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Sunday, January 18, 2015

The Wall -- November 15, 2014

High walls surround the maximum security penitentiaries of Illinois. They can be seen from almost everywhere on the prison grounds and even from many cells including my own. Most other facilities have a double fence perimeter with razor wire. The latter is probably more effective in preventing escapes, however, it does not have the same  psychological effect. A wall isolates prisoners from the outside world by not allowing them to see out or for that matter for anyone to see in. Convicts are banished to a void amongst themselves and are to be forgotten, never seen, or heard from again. Unlike a fence, a wall also seems much more permanent. It reminds the men condemned inside their transgressions are irredeemable and whatever life they had before is gone. Even for the innocent, the wall has a crushing oppressive affect. They as well as the guilty share the same grim fate. It may be years, decades, or a century, but the wall will always be there until their death.

Sunday morning I awakened as I have for over 21 years in the confines of a cell. Despite how much time I have been incarcerated, it is always a shock to go from a world of dreams where I am a free teenager with an entire life ahead of me to an old man captive in a maximum security prison. I look at the dreary mottled gray walls of my cell to the bars where I hope to see something more but am stymied. Beyond the bars of my cell are the bars of the gallery and then the cell house walls. Looking out the opaque windows, I see yet more bars and beyond them is cyclone fencing topped with razor wire. In the distance are the looming walls of the penitentiary which prevent me from seeing anything further except for the tops of a few tall trees.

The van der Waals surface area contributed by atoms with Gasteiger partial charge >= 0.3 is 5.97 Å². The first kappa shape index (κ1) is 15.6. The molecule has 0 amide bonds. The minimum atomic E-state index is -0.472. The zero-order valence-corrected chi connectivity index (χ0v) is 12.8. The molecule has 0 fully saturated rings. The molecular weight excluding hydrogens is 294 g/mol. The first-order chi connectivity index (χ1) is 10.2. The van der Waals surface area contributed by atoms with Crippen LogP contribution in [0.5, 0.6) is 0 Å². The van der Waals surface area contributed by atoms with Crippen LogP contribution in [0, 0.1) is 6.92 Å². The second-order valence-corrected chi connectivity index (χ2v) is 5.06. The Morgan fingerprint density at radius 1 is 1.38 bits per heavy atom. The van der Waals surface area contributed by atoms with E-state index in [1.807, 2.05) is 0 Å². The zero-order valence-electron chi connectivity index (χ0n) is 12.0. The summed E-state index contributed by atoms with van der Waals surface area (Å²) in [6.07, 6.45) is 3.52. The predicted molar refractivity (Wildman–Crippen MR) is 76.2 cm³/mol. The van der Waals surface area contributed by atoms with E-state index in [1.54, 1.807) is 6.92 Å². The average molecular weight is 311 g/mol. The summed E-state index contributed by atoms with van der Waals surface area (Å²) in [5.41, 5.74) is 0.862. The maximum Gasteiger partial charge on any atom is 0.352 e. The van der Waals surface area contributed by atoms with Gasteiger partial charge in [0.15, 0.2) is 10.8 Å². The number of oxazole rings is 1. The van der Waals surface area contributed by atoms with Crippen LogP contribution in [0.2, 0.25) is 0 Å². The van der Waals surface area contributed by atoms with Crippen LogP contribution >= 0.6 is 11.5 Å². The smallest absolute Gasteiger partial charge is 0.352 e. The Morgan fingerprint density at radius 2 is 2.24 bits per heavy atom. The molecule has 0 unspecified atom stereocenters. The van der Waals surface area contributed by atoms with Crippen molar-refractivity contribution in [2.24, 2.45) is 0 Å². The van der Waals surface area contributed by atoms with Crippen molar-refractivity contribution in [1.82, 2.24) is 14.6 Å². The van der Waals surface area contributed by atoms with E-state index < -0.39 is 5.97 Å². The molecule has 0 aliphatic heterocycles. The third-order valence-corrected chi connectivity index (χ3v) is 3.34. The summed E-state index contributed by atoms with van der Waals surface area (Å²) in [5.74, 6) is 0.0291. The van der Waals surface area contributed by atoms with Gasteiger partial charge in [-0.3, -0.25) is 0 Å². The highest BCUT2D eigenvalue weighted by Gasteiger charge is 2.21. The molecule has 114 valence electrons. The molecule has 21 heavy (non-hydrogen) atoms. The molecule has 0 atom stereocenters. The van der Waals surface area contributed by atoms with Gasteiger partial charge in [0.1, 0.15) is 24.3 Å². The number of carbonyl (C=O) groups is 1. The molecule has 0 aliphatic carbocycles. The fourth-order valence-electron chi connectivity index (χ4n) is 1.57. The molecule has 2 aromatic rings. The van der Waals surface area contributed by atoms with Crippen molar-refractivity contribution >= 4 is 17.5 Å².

On the cell table are 4 Styrofoam trays stacked on top of each other. I opened the lid of one of them and discovered why there were extras. For breakfast prisoners were served farina, bread, and the most distasteful gravy. I took the bread out to make a couple of peanut butter sandwiches to eat while I watched the news. Most of the news continued to cover the elections from the week before and what would be forthcoming. However, there were also reports from Germany where people were celebrating the 25th anniversary of the fall of the Berlin Wall. Where the wall once stood separating East from West Berlin, thousands of balloons were released to float up into the sky. The collapse of the Soviet Union was a great triumph for the West, however, I think people have become complacent. To remember the pervasive oppression and horrors of the communist state, I thought it would be better if they had left the wall in place. Then every day Berliners could wake up as I did contemptuous of a wall which created so much maleficence.